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Hunting the Bat Killer

America’s bats are being destroyed by a terrible disease. Meet the amazing woman trying to save them. 

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    Picture yourself as a little brown bat. You are tiny—half the size of an iPhone. Yet you are one of the most feared creatures on the planet. 

    For thousands of years, humans have hated you. They have called you names: a demon, a bloodsucker, a monster. 

    But you are none of those things. What you are is amazing. You can fly as fast as a car. You can swallow 1,000 insects in less than an hour. 

    Right now, though, it is not insects that are in danger. It is you. It’s a cold winter day in a cave in New Jersey. You and hundreds of other bats are hanging upside down, fast asleep. You’ve been hibernating here for weeks.

    Suddenly, you are jolted awake. You feel strange. You are very thirsty. And hungry. So hungry! 

    You notice other bats waking up too. You also notice bats lying on the ground. They all have a white fuzz on their noses and wings. It looks like a dusting of powdered sugar.

    You know you need food or you will die. So you open your wings and fly out of your cave across the snow. But your belly is so empty it hurts.

    And crash! You hit the ground.

    Picture this: You’re a little brown bat. You are tiny—half the size of an iPhone. Yet you’re one of the most feared creatures on Earth.

    For thousands of years, humans have hated you. They have called you names: a demon, a bloodsucker, a monster.

    But you are none of those things. You are amazing. You can fly as fast as a car. You can eat 1,000 insects in less than an hour.

    Right now, though, it is not insects that are in danger. It is you. It’s a winter day in a cave in New Jersey. You and hundreds of other bats are hanging upside down, fast asleep. You’ve been hibernating here for weeks.

    Suddenly, you wake up. You feel strange. You are very thirsty. And hungry. So hungry!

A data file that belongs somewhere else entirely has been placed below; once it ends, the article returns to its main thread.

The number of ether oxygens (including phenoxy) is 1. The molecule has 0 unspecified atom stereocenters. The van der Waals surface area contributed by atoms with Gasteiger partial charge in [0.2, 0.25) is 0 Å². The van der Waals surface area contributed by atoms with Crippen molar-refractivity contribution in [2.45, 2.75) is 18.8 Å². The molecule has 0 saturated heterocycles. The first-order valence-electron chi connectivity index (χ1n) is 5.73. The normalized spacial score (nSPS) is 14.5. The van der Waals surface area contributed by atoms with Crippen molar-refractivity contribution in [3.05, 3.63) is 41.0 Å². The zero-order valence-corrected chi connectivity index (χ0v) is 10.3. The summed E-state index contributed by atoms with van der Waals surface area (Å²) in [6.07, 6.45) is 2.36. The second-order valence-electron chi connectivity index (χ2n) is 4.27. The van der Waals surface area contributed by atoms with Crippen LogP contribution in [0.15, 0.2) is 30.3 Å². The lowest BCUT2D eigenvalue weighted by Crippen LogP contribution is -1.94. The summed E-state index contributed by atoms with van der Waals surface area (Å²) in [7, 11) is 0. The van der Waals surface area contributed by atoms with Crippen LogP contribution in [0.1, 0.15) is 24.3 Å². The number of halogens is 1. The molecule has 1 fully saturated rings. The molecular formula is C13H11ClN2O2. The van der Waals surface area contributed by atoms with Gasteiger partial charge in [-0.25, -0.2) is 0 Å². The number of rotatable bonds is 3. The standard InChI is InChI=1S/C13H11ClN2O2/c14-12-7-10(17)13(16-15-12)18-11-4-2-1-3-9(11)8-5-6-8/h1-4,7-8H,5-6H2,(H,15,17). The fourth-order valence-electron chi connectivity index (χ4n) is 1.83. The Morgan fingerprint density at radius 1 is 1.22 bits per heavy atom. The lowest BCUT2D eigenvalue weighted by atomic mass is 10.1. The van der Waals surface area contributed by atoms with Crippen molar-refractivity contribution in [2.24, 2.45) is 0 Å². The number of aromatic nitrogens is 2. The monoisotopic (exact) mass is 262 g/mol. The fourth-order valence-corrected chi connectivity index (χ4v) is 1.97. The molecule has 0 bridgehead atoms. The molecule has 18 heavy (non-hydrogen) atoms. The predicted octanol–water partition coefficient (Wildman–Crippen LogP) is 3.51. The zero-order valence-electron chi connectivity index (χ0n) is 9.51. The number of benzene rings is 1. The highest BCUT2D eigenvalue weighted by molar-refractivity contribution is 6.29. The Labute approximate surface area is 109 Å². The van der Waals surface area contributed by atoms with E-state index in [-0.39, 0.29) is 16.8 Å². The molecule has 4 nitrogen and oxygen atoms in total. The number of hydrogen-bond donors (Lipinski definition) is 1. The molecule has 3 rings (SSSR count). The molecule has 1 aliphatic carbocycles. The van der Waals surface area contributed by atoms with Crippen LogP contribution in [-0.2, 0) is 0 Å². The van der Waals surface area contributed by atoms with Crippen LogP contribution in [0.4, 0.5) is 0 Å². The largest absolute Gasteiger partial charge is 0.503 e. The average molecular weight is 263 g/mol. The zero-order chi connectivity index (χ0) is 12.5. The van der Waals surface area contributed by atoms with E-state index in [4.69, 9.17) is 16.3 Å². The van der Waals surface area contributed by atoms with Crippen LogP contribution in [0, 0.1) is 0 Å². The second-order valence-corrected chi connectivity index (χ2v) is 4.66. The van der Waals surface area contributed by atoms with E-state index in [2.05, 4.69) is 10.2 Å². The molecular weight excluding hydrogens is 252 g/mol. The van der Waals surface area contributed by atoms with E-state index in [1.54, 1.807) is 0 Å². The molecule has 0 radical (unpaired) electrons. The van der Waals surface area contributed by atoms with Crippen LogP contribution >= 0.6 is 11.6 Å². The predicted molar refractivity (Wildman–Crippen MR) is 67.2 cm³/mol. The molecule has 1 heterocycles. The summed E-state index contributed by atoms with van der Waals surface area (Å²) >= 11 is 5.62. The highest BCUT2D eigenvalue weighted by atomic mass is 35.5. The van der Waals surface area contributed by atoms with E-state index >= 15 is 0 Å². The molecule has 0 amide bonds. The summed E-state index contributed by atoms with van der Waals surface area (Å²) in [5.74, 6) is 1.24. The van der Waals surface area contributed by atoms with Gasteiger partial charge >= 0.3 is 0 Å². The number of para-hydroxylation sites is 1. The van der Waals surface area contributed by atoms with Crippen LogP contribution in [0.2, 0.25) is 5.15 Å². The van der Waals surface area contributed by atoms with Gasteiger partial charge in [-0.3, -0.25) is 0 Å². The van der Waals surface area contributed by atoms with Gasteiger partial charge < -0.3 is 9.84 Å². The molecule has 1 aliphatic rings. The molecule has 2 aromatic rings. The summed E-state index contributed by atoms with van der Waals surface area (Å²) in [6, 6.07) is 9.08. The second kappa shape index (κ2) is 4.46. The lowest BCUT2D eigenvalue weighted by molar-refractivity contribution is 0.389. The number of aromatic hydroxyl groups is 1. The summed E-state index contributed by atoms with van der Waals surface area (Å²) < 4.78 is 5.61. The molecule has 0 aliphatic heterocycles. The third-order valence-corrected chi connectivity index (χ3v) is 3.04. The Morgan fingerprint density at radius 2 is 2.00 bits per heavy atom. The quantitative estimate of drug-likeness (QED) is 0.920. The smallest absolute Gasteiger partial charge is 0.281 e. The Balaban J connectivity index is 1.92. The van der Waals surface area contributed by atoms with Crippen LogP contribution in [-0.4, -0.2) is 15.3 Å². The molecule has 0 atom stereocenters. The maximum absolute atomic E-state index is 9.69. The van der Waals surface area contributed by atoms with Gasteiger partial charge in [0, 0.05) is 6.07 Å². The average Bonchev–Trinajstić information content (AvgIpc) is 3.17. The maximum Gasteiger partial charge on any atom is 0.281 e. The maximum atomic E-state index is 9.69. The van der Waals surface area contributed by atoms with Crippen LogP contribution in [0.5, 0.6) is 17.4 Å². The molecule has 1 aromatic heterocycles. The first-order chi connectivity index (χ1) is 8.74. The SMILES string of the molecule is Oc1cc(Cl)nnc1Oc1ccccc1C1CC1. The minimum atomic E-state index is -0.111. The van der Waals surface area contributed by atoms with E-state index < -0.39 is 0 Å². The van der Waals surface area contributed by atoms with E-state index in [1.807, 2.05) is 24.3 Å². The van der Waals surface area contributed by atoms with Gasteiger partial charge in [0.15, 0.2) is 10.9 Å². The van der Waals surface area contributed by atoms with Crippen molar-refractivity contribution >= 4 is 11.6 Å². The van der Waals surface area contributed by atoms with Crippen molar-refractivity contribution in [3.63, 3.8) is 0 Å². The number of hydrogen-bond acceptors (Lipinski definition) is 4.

Other bats are waking up too. You also notice bats lying on the ground. They all have a white fuzz on their noses and wings. It looks like powdered sugar.

    You need food or you will die. So you open your wings and fly out of your cave. But your belly is so empty it hurts.

    And crash! You hit the ground.

    Imagine that you are a little brown bat. You are tiny—half the size of an iPhone—and yet you are one of the most feared creatures on the planet. 

    For thousands of years, humans have hated you. They’ve called you a demon, a bloodsucker, a monster.

    In reality, you are none of those things. What you are is incredible. You can fly at the speed of a car. You can swallow 1,000 insects in less than an hour.

    Right now, however, it is not insects that are in danger. It is you. It’s a cold winter day in a cave in New Jersey. You and hundreds of other bats are hanging upside down, fast asleep. You’ve been hibernating here for weeks.

    Suddenly, you are jolted awake. You feel strange—extremely hungry and thirsty.  

    You notice other bats waking up too. You also notice bats lying on the ground. They all have a white fuzz on their noses and wings. It looks like a dusting of powdered sugar.

    You know you need food or you will die, so you open your wings and fly out of your cave across the snow. But your belly is so empty it aches.

    And crash! You hit the ground.

A Mysterious Disease 

    This little brown bat doesn’t know it yet, but it’s in big trouble. It’s suffering from a terrible disease: white-nose syndrome (WNS). Scientists named the disease after the fuzzy white spots that appear on the bats’ noses.

    WNS first appeared in New York State in 2006. Since then, it has spread across North America. In some places, scientists have found piles of dead bats in caves. But in most areas, bats have simply vanished. At least 6 million bats have died from WNS.

    At first, experts were puzzled. But they soon discovered the cause of WNS: a fungus. This fungus grows in cool, wet places—like the caves where many bats hibernate. 

    The fungus is usually found in Asia and Europe. No one knows exactly how it got to America. But experts believe that humans are likely to blame. The fungus probably got stuck to someone’s shoe or backpack and hitched a ride on a plane.